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WORKSHOP: Exercises to Build Strength and Balance

(from Kathy)
It takes patience and work to build up to balance poses. Warrior III has always been particularly challenging for me. When I started practicing yoga, it was impossible. I asked Allison for advice on how to build core strength and balance as a way to incrementally work up to this challenging pose, and I'm so happy with this article she has written for us. While we recommend that you use your Root Board with a mat, these sliding exercises build strength and are impossible on carpet. Try it out as an addition to your routine practice and remember that you are on a journey. I still struggle and fall out of the pose, but I am getting better and the progress is so rewarding. I hope it helps!
This article was written by Allison Ray Jeraci for The Root Board 

Have you shied away from standing yoga balances in your practice because you're working on carpet or an uneven surface outside? Standing balances like tree pose and Warrior III can be difficult all on their own; add a soft, unsteady surface underneath your feet, and the poses have become even less desirable to be included in the practice rotation. The Root Board provides you with the opportunity to confidently work on your balance without the additional challenge of working on carpet, sand, or land. In fact, with the Root Board, you can add in a whole repertoire of movements that help you balance better that you may have been missing out on since leaving the studio floor. Once you have your Root Board, put it together and give this sequence for better balance a try.

Waking Up Your Feet
The act of balancing on one foot requires complex communication between your vestibular system, visual system, and motor and sensory neurons correspondence with your brain. When you feel more connected with your feet, you may notice your balance improve almost immediately. Have a washcloth, sock, or blanket handy.

Place your washcloth on the floor under your right foot. Feel how the surface of your right foot makes contact with the cloth. Then, compare how different the sensations are between your right foot on the fabric and your left foot on the Root Board. Bring your awareness back to your right foot and lift and lower your right toes a few times. Then, lift your right toes and, one by one, lower your toes, starting from the big toe to your pinky toe. Lift your right toes again and flutter them down from the pinky to the big toe. Let your toes rest. Place your awareness on the arch of your right foot and try to scrunch up the washcloth. Notice how the muscles of your feet react to the stimulus of grabbing the washcloth. Once your foot begins to fatigue, remove the washcloth and stand in Tadasana. Observe how your right foot feels compared to your left. Does your right foot feel warmer, more stimulated, stronger, and so on? Do you feel like your brain is slightly more connected with your right foot than your left like you can perceive where the right foot is better in space and relationship with the rest of your body? After a thorough observation, take the washcloth under your left foot and practice on the left side.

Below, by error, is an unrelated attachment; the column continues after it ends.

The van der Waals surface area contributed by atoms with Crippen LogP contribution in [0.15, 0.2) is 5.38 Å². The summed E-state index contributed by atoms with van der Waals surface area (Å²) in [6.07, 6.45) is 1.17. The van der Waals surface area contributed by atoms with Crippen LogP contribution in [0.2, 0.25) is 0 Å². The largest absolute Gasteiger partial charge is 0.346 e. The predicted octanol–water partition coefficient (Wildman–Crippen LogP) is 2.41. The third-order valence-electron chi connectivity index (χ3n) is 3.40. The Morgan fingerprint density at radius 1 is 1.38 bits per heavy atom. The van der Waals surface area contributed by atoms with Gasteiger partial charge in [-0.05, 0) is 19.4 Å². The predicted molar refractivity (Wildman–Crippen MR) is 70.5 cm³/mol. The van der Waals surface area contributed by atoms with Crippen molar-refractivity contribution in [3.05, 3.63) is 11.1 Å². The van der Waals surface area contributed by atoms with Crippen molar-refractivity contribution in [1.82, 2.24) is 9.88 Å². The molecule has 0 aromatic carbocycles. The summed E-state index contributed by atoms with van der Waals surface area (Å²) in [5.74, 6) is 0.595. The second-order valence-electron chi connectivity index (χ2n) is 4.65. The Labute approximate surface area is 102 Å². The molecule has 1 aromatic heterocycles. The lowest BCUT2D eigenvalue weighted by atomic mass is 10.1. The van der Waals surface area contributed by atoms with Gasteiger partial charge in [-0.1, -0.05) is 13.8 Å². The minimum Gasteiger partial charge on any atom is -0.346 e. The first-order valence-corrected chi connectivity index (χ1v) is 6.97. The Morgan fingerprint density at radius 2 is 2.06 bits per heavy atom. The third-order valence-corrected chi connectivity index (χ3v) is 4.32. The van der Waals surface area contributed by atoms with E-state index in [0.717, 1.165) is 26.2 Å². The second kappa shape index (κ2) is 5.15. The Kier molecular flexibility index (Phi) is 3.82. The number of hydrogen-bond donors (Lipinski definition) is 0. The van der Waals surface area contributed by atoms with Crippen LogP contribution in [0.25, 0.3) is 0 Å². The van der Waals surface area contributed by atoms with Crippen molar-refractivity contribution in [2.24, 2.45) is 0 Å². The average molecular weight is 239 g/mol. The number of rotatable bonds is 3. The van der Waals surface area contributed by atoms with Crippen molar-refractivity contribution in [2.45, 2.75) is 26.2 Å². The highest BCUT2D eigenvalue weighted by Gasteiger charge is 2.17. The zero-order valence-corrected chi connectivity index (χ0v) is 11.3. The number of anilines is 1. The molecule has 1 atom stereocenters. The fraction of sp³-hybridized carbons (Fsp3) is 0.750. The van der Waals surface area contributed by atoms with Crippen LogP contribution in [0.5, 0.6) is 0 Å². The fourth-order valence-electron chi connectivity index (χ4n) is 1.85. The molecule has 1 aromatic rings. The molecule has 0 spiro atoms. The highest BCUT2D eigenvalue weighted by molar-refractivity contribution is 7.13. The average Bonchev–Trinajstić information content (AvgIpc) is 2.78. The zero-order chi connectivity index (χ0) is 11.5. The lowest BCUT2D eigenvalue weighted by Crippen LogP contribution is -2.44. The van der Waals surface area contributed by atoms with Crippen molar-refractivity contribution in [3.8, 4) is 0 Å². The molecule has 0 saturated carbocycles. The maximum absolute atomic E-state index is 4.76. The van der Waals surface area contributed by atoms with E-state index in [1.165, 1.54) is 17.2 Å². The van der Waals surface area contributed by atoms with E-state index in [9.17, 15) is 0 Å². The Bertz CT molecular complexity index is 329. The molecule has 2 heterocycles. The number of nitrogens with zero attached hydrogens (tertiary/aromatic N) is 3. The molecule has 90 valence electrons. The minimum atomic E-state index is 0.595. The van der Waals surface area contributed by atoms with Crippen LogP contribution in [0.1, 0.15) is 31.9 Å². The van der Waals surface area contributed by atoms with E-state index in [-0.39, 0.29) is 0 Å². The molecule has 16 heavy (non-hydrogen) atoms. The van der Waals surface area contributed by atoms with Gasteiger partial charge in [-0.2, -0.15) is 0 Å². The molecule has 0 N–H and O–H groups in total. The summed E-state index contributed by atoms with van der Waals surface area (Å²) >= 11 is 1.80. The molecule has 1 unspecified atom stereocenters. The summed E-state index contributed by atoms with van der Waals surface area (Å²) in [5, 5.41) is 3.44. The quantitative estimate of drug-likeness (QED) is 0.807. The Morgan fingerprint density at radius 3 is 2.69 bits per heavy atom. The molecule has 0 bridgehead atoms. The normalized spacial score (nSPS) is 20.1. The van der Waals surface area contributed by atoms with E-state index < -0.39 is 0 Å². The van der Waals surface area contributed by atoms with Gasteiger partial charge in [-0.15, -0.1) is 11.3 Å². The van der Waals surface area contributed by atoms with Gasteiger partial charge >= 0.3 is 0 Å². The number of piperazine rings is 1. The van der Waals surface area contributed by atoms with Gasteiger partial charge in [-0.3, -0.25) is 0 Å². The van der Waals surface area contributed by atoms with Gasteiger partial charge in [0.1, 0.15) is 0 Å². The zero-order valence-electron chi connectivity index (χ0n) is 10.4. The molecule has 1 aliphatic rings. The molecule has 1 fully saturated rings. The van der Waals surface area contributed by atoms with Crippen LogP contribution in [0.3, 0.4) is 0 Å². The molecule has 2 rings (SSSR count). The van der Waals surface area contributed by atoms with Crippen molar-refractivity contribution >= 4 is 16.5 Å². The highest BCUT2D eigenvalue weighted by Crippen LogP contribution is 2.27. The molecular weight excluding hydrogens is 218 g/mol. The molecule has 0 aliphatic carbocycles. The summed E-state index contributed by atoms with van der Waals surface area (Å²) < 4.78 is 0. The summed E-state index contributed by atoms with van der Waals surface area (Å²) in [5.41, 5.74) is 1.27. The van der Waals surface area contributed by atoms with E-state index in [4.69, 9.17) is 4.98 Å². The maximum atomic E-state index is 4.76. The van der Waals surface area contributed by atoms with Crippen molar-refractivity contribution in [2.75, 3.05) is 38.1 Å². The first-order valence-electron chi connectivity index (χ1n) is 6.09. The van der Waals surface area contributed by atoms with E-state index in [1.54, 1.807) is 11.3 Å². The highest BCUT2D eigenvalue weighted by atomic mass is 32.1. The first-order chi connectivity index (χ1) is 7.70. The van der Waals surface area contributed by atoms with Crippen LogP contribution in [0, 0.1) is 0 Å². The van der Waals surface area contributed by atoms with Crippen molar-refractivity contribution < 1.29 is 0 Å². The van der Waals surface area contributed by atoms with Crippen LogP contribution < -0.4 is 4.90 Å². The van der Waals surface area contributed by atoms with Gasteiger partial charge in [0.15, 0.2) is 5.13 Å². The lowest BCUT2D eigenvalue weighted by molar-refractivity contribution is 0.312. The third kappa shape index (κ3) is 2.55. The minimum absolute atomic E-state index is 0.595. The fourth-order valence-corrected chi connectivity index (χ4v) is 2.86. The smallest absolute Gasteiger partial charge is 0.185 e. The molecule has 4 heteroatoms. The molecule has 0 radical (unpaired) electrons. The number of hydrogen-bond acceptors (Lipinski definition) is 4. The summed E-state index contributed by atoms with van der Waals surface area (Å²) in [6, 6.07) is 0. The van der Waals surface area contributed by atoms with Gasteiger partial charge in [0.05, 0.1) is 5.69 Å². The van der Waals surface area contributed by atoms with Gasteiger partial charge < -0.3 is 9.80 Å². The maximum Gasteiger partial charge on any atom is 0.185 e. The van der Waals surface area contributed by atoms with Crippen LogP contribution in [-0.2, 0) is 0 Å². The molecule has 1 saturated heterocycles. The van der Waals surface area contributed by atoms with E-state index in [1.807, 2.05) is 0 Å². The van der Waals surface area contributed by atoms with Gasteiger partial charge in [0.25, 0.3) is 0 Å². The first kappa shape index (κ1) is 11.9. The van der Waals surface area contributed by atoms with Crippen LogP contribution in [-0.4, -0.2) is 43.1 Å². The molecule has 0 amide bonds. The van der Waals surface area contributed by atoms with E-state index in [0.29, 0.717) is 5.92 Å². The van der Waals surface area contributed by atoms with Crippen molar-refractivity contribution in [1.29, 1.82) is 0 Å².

Marching Knee Lifts 
In yoga, you may often be asked to balance on one leg for about five breaths, which can be intimidating and even make the body stiff, doing whatever you can not to let that foot drop. By alleviating the pressure of standing on one foot, you may notice a shift in how you approach balancing and build confidence on one foot.